10 action points to combat the comeback of measles in Europe.

RB – 10/2019

On 12 September 2019, the European Commission and the World Health Organisation (WHO) co-hosted a Global Vaccination Summit.


The topic of vaccination became a political issue at the beginning of the year following the publication of a study on vaccination behaviour of Europeans. We reported on this in May. The European Commission has published a fact sheet with the most important information.

Measles and other preventable diseases on the rise due to vaccine hesitancy and misinformation in Europe

The WHO has listed vaccine hesitancy as one of the ten threats to global health in 2019. Participants at the Vaccination Summit emphasized that the concept of vaccine fatigue must be viewed from a regional perspective in terms of its cause.


In poor countries, a lack of access to vaccines and availability due to poor infrastructure in rural regions pose major global challenges. In the cities, strong urbanisation and the emergence of uncontrolled urban districts make it more difficult to penetrate all strata of the population.


In Europe, declining vaccination rates can be explained by misinformation from those opposed to vaccination. There were more than 90,000 documented cases of measles in Europe in the first half of 2019. This figure is already more than the total number of documented cases for the whole of 2018 (84,462). The highest number of cases of rubella were reported in Poland, Germany, Italy, Spain and Romania (483).


Germany is also actively involved in the debate over the use of vaccines to eliminate preventable diseases. In Germany, the vaccination rate is currently just under 95 percent. However, previous measures to increase public confidence in the value of vaccination have yielded little success. In July, the Federal Cabinet passed a law making it compulsory to vaccinate against measles. This law stipulates that parents must prove that their children have been vaccinated before they can be admitted to a day-care centre or school. Compulsory vaccination will then also apply to childminders and to staff in day-care centres, schools, medical facilities and community centres as well as refugee shelters. In addition to compulsory vaccination, the law also provides for information campaigns and the involvement of the public health service.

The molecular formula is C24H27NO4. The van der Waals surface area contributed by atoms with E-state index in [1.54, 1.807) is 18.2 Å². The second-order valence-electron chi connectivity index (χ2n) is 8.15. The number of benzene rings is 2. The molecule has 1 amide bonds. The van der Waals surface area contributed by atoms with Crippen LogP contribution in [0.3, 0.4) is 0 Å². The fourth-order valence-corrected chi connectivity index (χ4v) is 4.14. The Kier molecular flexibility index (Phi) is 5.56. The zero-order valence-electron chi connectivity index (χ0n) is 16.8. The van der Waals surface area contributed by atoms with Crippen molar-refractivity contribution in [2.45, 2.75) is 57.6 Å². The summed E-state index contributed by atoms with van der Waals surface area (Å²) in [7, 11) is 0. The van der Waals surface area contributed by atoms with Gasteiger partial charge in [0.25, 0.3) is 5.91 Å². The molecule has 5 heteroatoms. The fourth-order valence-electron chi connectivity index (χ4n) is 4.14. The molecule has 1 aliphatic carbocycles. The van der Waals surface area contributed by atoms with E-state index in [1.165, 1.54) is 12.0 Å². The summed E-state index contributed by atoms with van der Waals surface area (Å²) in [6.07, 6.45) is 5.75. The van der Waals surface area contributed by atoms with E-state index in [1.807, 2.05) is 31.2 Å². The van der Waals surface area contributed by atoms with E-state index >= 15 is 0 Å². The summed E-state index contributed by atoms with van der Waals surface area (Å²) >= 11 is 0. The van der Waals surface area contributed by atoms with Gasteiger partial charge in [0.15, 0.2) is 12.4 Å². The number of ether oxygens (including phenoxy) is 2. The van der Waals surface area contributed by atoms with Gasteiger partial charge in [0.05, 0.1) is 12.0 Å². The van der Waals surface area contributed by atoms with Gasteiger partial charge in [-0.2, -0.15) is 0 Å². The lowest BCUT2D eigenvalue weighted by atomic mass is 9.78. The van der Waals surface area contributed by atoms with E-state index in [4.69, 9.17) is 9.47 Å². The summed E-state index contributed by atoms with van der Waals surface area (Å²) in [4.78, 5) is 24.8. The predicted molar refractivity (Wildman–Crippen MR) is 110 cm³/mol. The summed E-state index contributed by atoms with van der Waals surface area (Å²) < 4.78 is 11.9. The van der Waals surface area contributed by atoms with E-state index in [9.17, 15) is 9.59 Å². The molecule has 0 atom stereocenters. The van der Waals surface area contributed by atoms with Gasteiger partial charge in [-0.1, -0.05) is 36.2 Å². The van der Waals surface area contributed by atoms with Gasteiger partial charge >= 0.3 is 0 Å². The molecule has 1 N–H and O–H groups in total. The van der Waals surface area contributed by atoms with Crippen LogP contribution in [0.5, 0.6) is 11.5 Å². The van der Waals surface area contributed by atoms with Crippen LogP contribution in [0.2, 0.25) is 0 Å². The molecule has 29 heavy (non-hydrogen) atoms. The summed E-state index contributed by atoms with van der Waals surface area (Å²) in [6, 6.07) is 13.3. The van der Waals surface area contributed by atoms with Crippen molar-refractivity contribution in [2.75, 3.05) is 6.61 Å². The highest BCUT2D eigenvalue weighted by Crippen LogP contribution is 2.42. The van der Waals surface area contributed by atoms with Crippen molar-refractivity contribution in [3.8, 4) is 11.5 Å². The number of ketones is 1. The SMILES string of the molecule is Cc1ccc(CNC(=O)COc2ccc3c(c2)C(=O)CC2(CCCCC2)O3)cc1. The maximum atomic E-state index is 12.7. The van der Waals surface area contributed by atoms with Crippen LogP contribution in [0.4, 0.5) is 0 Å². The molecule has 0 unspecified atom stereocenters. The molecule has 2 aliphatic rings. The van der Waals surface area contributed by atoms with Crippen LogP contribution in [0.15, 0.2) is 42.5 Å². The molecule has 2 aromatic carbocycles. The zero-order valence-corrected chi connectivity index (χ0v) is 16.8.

Implementing measures to extend vaccination protection in the EU by educating the population has also been addressed by President-elect Ursula von der Leyen and Commissioner-designate Stella Kyriakides.

Global vaccination strategy

The participants at the vaccination summit agreed on ten actions that can contribute globally to combating preventable diseases through vaccination.


These include ensuring all countries have immunisations strategies; using digital means to monitor and improve the effectiveness of vaccination programmes; investing in research to develop new and improved vaccines; and reducing vaccine shortages through improved systems to predict availability, stockpiling and delivery of vaccines.


The media should use social media to provide effective, objective information to the public in order to counteract the dissemination of false and misleading information.